12. Christians and Jews have much in common-they worship the same God, and both insist that this God is the only true God. Christians furthermore believe that salvation has come through the Jews, True, Christians are not Jews. Nevertheless, Christians should welcome Sabbath worship as another point of commonality with Jews.

13. Christ, the apostles and all of the earliest church fathers taught Sabbath worship.

14. It was Pope Victor and the Emperor Constantine who instituted and decreed Sunday worship. God instituted and decreed Sabbath worship.

15. All Christian assemblies for many years after the time of Christ met on the Sabbath.

16. The will of God (Ecclesiasticus 1; Baruch 4) is eternal and therefor independent of any written form of God’s law.

17. Because the fifth commandment is called “the first commandment with a promise” (Ephesians 6:2), it is improper to place the first four commandments (which include the Sabbath) in the context of promise and fulfillment.

18. The Holy Spirit works in the believer the commandments of God.

19. It is exactly the “New Creature in Christ” who will keep the commandments of God.

20. The Sabbath should be kept out of love for God. The motivation is love, not servitude.

21. The Spirit of Christ works in the believer “ all good works.” Therefore, the believer will not forsake the Sabbath.

22. Only Christ is truly free for sin, death, hell and duty to the law. But Christ fulfills that law in the heart of the believer, and the believer is therefore also free from the oppressiveness of the law, for he will follow the law out of joy and not out of compulsion.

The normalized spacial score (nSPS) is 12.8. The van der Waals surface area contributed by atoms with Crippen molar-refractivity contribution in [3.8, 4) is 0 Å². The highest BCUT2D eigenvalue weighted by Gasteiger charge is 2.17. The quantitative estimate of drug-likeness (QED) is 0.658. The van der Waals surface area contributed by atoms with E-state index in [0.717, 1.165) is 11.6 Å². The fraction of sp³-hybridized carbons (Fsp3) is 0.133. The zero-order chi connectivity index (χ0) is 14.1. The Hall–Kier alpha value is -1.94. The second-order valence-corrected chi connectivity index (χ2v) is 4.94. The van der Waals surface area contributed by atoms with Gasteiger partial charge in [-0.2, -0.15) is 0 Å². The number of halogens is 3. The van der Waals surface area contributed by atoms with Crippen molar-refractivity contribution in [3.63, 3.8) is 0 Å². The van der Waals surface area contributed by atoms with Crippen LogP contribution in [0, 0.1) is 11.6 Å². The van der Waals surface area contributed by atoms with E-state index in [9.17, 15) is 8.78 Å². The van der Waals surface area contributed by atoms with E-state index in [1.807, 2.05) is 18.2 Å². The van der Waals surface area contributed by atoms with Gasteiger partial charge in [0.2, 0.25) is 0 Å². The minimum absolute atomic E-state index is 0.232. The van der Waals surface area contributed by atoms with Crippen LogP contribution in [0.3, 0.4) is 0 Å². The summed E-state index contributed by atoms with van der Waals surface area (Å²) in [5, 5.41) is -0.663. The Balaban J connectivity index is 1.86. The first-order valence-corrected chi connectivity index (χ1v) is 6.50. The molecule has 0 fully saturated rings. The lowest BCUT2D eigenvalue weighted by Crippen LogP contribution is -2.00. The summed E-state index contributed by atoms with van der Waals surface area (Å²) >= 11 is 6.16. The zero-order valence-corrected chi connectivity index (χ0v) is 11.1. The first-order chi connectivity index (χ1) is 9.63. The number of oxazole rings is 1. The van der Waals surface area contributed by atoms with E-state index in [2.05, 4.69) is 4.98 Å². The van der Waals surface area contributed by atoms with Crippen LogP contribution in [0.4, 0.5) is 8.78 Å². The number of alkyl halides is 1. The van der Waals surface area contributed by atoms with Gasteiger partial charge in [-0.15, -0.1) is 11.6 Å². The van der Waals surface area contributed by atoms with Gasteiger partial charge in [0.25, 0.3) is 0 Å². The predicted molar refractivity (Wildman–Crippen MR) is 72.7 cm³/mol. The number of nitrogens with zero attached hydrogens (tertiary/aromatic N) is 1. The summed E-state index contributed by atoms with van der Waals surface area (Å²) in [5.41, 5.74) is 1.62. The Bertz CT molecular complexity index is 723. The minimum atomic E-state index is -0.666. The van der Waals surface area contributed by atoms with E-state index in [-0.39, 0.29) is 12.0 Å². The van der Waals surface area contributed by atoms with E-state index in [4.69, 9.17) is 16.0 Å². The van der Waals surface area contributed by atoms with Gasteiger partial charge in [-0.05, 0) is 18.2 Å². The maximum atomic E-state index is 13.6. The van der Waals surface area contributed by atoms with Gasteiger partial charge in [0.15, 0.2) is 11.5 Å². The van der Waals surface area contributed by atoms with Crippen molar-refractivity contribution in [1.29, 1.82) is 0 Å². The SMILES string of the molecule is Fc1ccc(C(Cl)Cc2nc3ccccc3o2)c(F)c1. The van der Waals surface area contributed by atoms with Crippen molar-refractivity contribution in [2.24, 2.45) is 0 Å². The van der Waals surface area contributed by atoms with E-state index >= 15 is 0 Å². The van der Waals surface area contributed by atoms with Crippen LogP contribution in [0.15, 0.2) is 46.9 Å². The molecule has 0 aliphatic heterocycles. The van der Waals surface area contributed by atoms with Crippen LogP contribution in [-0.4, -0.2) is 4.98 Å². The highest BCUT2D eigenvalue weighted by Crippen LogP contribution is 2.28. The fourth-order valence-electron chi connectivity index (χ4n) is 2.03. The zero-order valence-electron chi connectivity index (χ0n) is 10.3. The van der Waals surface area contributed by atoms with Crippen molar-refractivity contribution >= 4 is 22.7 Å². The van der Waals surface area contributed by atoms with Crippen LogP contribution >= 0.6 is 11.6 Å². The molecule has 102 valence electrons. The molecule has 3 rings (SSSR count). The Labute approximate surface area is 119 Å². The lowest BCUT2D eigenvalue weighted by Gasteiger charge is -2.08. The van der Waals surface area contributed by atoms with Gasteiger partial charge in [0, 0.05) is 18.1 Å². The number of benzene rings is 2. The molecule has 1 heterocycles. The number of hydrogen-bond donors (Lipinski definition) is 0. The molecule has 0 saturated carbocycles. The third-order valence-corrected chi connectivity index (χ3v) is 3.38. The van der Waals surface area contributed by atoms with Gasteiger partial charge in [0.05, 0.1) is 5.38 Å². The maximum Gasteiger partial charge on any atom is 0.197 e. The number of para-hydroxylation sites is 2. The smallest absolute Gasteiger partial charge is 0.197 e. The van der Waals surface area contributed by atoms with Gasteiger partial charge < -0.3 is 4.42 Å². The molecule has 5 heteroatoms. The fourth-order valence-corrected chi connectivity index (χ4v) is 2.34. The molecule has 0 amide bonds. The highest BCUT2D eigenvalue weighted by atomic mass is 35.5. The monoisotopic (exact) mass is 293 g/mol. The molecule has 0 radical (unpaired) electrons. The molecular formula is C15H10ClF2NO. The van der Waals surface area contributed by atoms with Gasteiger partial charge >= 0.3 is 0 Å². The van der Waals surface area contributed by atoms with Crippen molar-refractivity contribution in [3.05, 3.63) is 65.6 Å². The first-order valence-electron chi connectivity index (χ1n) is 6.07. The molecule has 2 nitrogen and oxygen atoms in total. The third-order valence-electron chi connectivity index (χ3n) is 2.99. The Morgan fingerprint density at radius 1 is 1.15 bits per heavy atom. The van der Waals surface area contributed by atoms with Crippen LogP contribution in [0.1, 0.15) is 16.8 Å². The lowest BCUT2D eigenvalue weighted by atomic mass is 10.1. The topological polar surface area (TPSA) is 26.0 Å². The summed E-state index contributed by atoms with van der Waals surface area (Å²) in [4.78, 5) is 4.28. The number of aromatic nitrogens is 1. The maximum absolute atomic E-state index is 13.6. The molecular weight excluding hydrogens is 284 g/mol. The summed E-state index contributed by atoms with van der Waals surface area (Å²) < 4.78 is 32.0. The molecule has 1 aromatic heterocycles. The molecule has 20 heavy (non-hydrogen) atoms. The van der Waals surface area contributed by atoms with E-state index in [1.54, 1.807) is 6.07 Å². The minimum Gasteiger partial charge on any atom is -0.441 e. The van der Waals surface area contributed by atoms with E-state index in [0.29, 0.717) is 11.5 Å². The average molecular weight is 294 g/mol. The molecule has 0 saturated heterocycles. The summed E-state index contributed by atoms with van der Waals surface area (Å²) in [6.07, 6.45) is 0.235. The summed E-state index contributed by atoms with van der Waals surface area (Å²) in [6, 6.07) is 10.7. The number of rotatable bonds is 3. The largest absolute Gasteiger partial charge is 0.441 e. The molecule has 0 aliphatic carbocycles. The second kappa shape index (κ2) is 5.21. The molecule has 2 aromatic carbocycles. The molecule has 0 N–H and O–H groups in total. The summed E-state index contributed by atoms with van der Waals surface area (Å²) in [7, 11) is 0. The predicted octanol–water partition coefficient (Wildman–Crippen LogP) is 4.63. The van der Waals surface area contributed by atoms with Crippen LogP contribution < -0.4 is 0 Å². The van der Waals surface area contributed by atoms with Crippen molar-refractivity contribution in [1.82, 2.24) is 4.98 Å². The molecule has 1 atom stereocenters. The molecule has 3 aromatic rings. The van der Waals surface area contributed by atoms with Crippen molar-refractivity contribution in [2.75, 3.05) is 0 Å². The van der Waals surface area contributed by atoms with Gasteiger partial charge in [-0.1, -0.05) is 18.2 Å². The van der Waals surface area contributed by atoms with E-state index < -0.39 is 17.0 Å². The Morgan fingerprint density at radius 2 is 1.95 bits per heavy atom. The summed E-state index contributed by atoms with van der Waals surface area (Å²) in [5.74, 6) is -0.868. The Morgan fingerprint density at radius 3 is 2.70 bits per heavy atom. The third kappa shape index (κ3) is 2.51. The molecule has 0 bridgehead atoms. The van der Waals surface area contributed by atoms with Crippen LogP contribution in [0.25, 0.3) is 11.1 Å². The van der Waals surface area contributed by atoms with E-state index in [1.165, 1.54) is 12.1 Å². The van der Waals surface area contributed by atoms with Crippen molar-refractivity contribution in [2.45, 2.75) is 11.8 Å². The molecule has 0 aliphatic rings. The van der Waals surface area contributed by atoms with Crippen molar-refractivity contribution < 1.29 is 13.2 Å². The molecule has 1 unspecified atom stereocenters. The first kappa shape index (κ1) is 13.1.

23. The teachings of Jesus and those of the apostles must be read in light of Ecclesiasticus 1. Therefore, when the Scriptures speak of the will and commands of God, they always mean the Ten Commandments. Where the Sabbath is not specifically mentioned, it was left out only for the sake brevity; references to a spiritual Sabbath are allegory; when Paul wrote that love fulfills the law (Romans 13), he meant that we will and obey the law out of love; James 2:8ff. refers to the Decalogue; when in Ephesians 2:10 the believer in Christ is said to be a creation of God for doing good works that were prepared beforehand, this can only mean the Decalogue.

24. The “natural law” is nothing other than the Decalogue. Paul used this natural law (1 Corinthians 5) to admonish the man involved with his father’s wife, yet Paul is called the servant of the Spirit and not the servant of the letter. Therefore, his appeal to the Decalogue in the form of the natural law proves that it was not his intention that the Decalogue be thrown out as “written law.”

25. Only the priestly law has been superseded. This is what the New Testament refers to whenever it speaks of the law having been abolished. Likewise, the council in Acts 15 dealt only with the issues of the priestly, ceremonial law. Likewise Hebrews 7 refers only to the Priestly Law.

26. Christians must come to Christ in both body and soul together. You cannot be constantly separating the “inner” from the “outer.” Therefore, the “Sabbath of faith” must be seen as allegory and does not mean at all that the Sabbath should not be held externally.”

These reasons both build our faith in keeping the Sabbath and give us important perspectives to share with others about Sabbath keeping.

Kelly McDonald, Jr.

BSA President –

A New Theory on the Mark of the Beast

A New Theory on the Mark of the Beast

By Lenny Cacchio